St. Louis Rams (2-4) at New England Patriots (4-2) 1 p.m., Channel 25. Line: Patriots by 7 1/2
WHEN THE PATRIOTS RUN
Life is good when you can rush for 257 yards in a game. The Patriots had their best rushing attack in years against the abysmal Broncos last Monday, and with any luck, they could eclipse 200 yards again Sunday against a porous Ram defense. A lot depends on the health of Sammy Morris (knee) and LaMont Jordan (calf). Morris is running with reckless abandon, blowing past some defenders and bowling over others. Jordan is a bruiser who can wear defenders down with his thick thighs and big shoulders. Kevin Faulk may have to carry a larger-than-usual load Sunday but he's usually up to the task. The compact Faulk has tremendous instincts and burst. Sunday could also mark BenJarvus Green-Ellis's coming-out party. The undrafted rookie has good size (5 feet 11 inches, 225 pounds) and showed good vision and quickness against the Broncos. He's like Faulk, only bigger. Green-Ellis was tough and productive at Ole Miss, rushing for more than 2,100 yards in two seasons - no easy task in the rough-and-tumble SEC. The return of right tackle Stephen Neal helped boost the ground game. With the inside trio of Neal, Logan Mankins, and Dan Koppen back working together, New England's rushing attack should be more formidable for the duration. Nose tackle Clifton Ryan (he's big and quick) and middle linebacker Will Witherspoon (he's smart and quick) are St. Louis's best run defenders.
WHEN THE PATRIOTS PASS
Lost in the success of the Patriots' rushing output vs. the Broncos was the cool play of Matt Cassel. The QB looked confident and poised, throwing three touchdown passes. New England's new balanced attack prevents teams from blitzing Cassel into submission. He still takes too long to decipher defenses, and needs to make quicker decisions because he'll face some pressure Sunday from defensive ends Leonard Little and Chris Long. Little is quick off the snap and will pursue until the whistle blows. Howie's kid is an excellent athlete with good instincts. Randy Moss could be in for another big day as he matches up favorably against St. Louis's corners. Fakhir Brown has good strength and loves to jam receivers. He lacks speed, however, and will bite on double moves. Ron Bartell has excellent size (6-1, 209) and decent cover skills but not an aggressive nature. Wes Welker's quickness and toughness make him particularly hard to stop. Tight end Benjamin Watson needs to build off his best game of the season. Watson can be a beast over the middle because he's quick enough to gain separation from linebackers and is too powerful for safeties to stop. Free safety Oshiomogho Atogwe is a ballhawk, while strong safety Corey Chavous is a former cornerback who delivers big hits.
WHEN THE RAMS RUN
Steven Jackson has a strained right quadriceps but is expected to play Sunday, and that's huge for the Rams. Jackson is one of the most productive players in the NFL. He has an elite combination of size, power, and speed. The 6-foot-2-inch, 231-pound mobile monster has the rare ability to adjust his style depending on how defenses are attacking him. He has the size and muscle to bang between the tackles and seems to thrive and get stronger the more he gets hit. He also has tremendous quickness and change-of-direction ability. Jackson has the speed to turn the corner and bolt down the sideline, leaving a trail of would-be tacklers in his wake. Because of his receiving skills, Jackson rarely gets a breather, but he has great endurance and plays just as hard in the fourth quarter as he did in the first. Backup Travis Minor doesn't get many chances to make an impact, but if Jackson isn't up to speed, the veteran scatback will need to use his quickness and acceleration to keep the defense honest. The left side of the Rams line features athletic guard Jacob Bell and massive tackle Orlando Pace. Bell has good speed and excels at pulling. Pace (6-7, 325) is not as dominating as he once was but can still overwhelm most defenders with his quickness, strength, and bulk. New England run stuffers Ty Warren, Vince Wilfork, and Richard Seymour need to shoot gaps and get some hits on Jackson.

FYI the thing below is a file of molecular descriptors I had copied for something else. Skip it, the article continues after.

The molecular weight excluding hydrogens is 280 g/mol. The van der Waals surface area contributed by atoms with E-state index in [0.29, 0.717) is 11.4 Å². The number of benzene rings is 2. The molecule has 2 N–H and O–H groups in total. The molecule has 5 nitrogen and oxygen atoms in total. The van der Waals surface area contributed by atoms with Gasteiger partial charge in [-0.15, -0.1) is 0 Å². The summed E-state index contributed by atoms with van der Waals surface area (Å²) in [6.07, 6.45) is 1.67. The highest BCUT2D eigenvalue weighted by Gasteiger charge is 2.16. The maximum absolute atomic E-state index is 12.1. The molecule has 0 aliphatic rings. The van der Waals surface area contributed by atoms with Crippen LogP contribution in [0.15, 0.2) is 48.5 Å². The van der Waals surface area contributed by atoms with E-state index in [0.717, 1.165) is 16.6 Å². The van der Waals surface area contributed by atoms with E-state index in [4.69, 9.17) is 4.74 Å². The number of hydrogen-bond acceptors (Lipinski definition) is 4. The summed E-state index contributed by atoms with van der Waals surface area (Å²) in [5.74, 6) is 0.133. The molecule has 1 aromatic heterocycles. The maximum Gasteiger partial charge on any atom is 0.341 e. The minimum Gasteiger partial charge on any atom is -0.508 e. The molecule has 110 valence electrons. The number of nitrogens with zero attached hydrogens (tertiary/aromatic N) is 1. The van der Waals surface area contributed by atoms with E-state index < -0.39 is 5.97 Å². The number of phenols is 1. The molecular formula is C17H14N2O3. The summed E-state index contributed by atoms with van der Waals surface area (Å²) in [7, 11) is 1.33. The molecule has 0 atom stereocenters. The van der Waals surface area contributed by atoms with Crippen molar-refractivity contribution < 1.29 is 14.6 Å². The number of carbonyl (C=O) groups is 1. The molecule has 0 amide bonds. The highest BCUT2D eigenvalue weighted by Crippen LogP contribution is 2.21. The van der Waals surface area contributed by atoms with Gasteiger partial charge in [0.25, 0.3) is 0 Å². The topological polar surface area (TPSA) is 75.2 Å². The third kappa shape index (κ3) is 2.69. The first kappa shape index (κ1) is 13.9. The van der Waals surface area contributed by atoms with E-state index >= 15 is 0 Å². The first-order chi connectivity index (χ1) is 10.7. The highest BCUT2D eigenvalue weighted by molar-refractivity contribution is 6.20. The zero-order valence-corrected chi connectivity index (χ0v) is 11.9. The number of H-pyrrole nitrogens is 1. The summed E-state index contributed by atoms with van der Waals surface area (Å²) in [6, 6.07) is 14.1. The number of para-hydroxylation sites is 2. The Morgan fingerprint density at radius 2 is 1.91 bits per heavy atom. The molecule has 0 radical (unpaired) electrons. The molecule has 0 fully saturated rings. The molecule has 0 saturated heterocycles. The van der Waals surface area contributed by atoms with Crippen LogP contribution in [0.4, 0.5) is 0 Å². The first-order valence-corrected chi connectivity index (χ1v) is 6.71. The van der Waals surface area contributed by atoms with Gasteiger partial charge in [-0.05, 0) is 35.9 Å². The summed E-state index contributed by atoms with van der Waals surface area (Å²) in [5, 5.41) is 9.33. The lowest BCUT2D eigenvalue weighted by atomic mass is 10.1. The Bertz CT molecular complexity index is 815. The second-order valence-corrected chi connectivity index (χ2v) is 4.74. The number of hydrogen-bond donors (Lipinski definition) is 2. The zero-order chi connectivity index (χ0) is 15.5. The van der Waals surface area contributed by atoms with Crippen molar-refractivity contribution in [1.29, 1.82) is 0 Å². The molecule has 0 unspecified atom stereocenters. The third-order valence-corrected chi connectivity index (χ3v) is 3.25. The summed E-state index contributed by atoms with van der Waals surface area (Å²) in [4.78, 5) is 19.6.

WHEN THE RAMS PASS
Quarterback Marc Bulger has been re-energized since coach Scott Linehan was fired. The 6-foot-3-inch, 215-pound Bulger is an extremely accurate passer, particularly on short and intermediate routes. He lacks arm strength, so his accuracy suffers on the deep ball. Bulger has a nice touch on passes and leads his receivers well. Bulger's top target has always been Torry Holt. An extremely explosive receiver, Holt has excellent hands and the innate ability to always appear open. Holt will become skittish when the going gets rough, and nobody is happier that Rodney Harrison won't be on the field Sunday. Rookie Donnie Avery has blinding speed and makes lots of his yardage after the catch. Dante Hall has great speed but has inconsistent hands and can be muscled off the ball. Tight ends Joe Klopfenstein (decent hands) and Anthony Becht (virtually zero receiving skills) are solid blockers. Steven Jackson is a big key in the passing game. He has very soft hands and gets up the field quickly after taking screens and dump-offs. Orlando Pace, Jacob Bell, and center Nick Leckey (he's athletic but lacks strength) will have trouble keeping New England's resurgent pass rushers from getting to Bulger. Look for the disruptive duo of Adalius Thomas and Mike Vrabel to blitz often to try to rattle the QB.
PREDICTION: Patriots 24, Rams 20